SAA are currently negotiating with Airbus to take five Airbus A330-300 airliners in place of the remaining 10 A320s it still has on order dating back to 2009. This deal has been approved by Finance Minister Pravin Gordhan.[100]

Fleet history

Since 1934, South African Airways has operated the following aircraft types:

South African Airways fleet history
Aircraft Total Introduced Retired
Airbus A300 9 1976 2001
Airbus A319 11 2004
Airbus A320 7 1991 2002
Airbus A320 12 2012
Airbus A330-200 5 2003 2005
Airbus A330-200 6 2011
Airbus A340-200 6 2003 2013[101]
Airbus A340-300 8 2004
Airbus A340-600 9 2002
Airspeed Envoy 4 1936 1938[102]
Avro York 8 1945 1947[102]
Boeing 707-300 10 1960 1980[102]
Boeing 727-100 9 1965 1982[102]
Boeing 737-200 19 1968 2015
Boeing 737-800 21 2002
Boeing 747SP 6 1976 2003
Boeing 747-200 8 1971 2004
Boeing 747-300 6 1983 2004
Boeing 747-400 8 1991 2010
Boeing 767-200 3 1993 2004
Boeing 737-200 27 1968 2007
De Havilland DH.60 Gypsy Moth 1 1934 1937[102]
De Havilland DH104 Dove 2 1947 1952[102]
De Havilland Comet 1 From BOAC 1953 1954[102]
Douglas C-47 Dakota 8 1946 1970[102]
Douglas DC-4 7 1946 1967[102]
Douglas DC-7 4 1956 1967[102]
HS 748 3 1970 1983[102]
Junkers F.13 4 1934 1940[102]
Junkers W.34 1 1934 1937[102]
Junkers Ju 52 15 1934 1940[102]
Junkers Ju 86 18 1937 1940[102]
Lockheed L-18 Lodestar 21 1944 1955[102]
Lockheed Constellation 4 1950 1964[102]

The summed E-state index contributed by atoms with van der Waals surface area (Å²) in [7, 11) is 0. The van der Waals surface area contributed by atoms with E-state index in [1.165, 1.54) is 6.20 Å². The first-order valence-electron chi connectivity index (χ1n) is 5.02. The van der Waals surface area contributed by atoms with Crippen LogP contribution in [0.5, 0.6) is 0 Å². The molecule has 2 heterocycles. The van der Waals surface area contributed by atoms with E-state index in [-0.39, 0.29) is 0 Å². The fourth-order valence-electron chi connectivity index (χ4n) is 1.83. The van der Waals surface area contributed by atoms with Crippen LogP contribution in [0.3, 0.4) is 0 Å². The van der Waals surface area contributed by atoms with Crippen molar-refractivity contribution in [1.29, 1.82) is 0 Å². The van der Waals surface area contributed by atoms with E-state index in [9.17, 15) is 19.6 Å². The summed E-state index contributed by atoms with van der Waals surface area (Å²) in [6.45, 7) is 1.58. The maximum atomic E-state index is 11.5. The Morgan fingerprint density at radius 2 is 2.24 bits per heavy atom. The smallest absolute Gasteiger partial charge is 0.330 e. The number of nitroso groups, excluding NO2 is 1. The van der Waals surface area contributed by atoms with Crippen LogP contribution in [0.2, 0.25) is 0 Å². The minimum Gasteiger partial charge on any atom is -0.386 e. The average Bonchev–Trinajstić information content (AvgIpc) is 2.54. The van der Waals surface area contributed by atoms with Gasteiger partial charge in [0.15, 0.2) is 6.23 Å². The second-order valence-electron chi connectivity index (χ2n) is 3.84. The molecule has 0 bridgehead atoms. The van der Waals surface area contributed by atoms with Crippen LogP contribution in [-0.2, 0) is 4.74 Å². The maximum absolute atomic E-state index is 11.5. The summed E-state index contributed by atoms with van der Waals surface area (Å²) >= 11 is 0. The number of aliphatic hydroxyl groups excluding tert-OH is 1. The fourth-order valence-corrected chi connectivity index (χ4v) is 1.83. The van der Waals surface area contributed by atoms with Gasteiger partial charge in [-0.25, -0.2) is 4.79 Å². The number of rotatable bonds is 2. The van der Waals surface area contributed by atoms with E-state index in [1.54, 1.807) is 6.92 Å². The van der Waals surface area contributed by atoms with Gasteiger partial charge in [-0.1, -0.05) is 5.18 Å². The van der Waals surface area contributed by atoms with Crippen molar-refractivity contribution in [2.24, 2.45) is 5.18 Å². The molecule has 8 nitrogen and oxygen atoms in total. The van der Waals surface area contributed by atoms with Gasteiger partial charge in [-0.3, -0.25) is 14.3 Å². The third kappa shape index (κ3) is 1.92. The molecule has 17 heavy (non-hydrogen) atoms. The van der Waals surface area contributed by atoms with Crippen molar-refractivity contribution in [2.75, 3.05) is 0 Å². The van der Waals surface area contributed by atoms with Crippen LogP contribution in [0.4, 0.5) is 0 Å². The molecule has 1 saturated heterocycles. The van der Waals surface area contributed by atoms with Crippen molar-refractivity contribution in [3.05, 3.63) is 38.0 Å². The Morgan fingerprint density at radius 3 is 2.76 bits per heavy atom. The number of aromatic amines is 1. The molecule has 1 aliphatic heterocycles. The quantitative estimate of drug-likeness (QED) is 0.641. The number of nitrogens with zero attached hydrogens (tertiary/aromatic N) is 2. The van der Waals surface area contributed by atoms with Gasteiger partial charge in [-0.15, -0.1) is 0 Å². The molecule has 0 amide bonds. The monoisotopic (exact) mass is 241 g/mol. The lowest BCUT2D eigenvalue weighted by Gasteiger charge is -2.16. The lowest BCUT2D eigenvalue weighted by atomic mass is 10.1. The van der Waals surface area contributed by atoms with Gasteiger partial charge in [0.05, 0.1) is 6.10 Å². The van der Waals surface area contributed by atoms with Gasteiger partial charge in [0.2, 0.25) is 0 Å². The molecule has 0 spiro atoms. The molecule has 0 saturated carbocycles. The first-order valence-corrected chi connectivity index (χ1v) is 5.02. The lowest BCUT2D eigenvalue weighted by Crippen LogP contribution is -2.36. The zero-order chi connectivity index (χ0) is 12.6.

Vickers VC.1 Viking 8 1947 1951[102]
Vickers Viscount 8 1958 1971 [102]

Frequent-flyer program

Voyager is the frequent-flyer program of South African Airways. Apart from South African Airlink, South African Express Airways and Swaziland Airlink, who have an alliance with SAA, the program also partners 32 other airlines, along with many more businesses.[103] Voyager consists of five tiers – Blue, Silver, Gold, Platinum and Lifetime Platinum. To reach a higher tier, members must fly on selected flights to allocate "Tier Miles". This differs from "Base Miles", which members can only use to receive awards.[104]


Business class

South African Airways A330-200 business-class seats have a pitch of 73" whilst A340-300/600 have 73" and 74" respectively. The A330-200 carries 36 passengers in business class, the A340-300/600 carries 38 and 42 passengers in business class respectively, both in a 2-2-2 configuration. Passengers receive a welcome pack, a duvet & full-size pillow and a personal touchscreen monitor with audio/video on demand. South African Airways operates the Airbus A320-200 and Boeing 737-800 on its domestic and regional routes. South African Airways' A320 offers 24 business-class seats with a 39" pitch in a 2-2 configuration. The 737-800 has 32 business-class seats with a 36" pitch.


SAA A330-200 offers 186 economy-class seats with a pitch of 32" in a 2-4-2 configuration. The A340-300/600 provide 215 and 275 seats respectively, in a 2-4-2 configuration. Passengers receive a welcome pack, a blanket & full-size pillow and a personal touchscreen monitor with audio/video on demand. The A320 seats 114 passengers with a pitch of 31" whilst the 737-800 seats 125 passengers with a pitch of 31-32".

Incidents and accidents


Boeing 747-200 ZS-SAS, photographed in 1986. ZS-SAS crashed in 1987 as South African Airways Flight 295.


See also


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Further reading

External links

Media related to South African Airways at Wikimedia Commons